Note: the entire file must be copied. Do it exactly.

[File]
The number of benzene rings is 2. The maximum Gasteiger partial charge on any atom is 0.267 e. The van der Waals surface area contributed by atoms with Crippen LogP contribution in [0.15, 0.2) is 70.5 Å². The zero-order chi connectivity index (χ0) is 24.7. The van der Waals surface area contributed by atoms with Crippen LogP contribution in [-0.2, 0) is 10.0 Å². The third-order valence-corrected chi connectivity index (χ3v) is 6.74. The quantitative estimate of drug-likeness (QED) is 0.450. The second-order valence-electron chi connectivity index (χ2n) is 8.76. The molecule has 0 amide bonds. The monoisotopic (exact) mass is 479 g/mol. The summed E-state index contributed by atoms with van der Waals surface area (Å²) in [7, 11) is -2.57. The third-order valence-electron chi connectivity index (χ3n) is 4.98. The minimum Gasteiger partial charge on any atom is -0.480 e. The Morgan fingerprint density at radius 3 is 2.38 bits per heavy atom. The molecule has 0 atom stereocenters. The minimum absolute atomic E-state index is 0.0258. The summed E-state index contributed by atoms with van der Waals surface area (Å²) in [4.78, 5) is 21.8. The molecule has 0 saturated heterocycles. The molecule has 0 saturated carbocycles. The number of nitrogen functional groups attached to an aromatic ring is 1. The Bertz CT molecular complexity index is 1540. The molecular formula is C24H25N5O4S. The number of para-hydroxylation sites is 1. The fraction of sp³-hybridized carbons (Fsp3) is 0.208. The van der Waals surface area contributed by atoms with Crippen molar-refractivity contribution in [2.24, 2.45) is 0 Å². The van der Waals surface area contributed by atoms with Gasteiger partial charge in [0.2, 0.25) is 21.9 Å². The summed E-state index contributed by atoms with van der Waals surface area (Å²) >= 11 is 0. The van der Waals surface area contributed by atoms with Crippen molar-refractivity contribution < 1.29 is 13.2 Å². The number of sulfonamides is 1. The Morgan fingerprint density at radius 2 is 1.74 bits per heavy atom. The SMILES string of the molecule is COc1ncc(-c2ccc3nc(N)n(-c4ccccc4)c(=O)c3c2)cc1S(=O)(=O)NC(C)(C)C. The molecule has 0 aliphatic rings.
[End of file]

The number of benzene rings is 2. The maximum Gasteiger partial charge on any atom is 0.267 e. The van der Waals surface area contributed by atoms with Crippen LogP contribution in [0.15, 0.2) is 70.5 Å². The zero-order chi connectivity index (χ0) is 24.7. The van der Waals surface area contributed by atoms with Crippen LogP contribution in [-0.2, 0) is 10.0 Å². The third-order valence-corrected chi connectivity index (χ3v) is 6.74. The quantitative estimate of drug-likeness (QED) is 0.450. The second-order valence-electron chi connectivity index (χ2n) is 8.76. The molecule has 0 amide bonds. The monoisotopic (exact) mass is 479 g/mol. The summed E-state index contributed by atoms with van der Waals surface area (Å²) in [7, 11) is -2.57. The third-order valence-electron chi connectivity index (χ3n) is 4.98. The minimum Gasteiger partial charge on any atom is -0.480 e. The Morgan fingerprint density at radius 3 is 2.38 bits per heavy atom. The molecule has 0 atom stereocenters. The minimum absolute atomic E-state index is 0.0258. The summed E-state index contributed by atoms with van der Waals surface area (Å²) in [4.78, 5) is 21.8. The molecule has 0 saturated heterocycles. The molecule has 0 saturated carbocycles. The number of nitrogen functional groups attached to an aromatic ring is 1. The Bertz CT molecular complexity index is 1540. The molecular formula is C24H25N5O4S. The number of para-hydroxylation sites is 1. The fraction of sp³-hybridized carbons (Fsp3) is 0.208. The van der Waals surface area contributed by atoms with Crippen molar-refractivity contribution in [2.24, 2.45) is 0 Å². The van der Waals surface area contributed by atoms with Gasteiger partial charge in [0.2, 0.25) is 21.9 Å². The summed E-state index contributed by atoms with van der Waals surface area (Å²) >= 11 is 0. The van der Waals surface area contributed by atoms with Crippen molar-refractivity contribution < 1.29 is 13.2 Å². The number of sulfonamides is 1. The Morgan fingerprint density at radius 2 is 1.74 bits per heavy atom. The SMILES string of the molecule is COc1ncc(-c2ccc3nc(N)n(-c4ccccc4)c(=O)c3c2)cc1S(=O)(=O)NC(C)(C)C. The molecule has 0 aliphatic rings.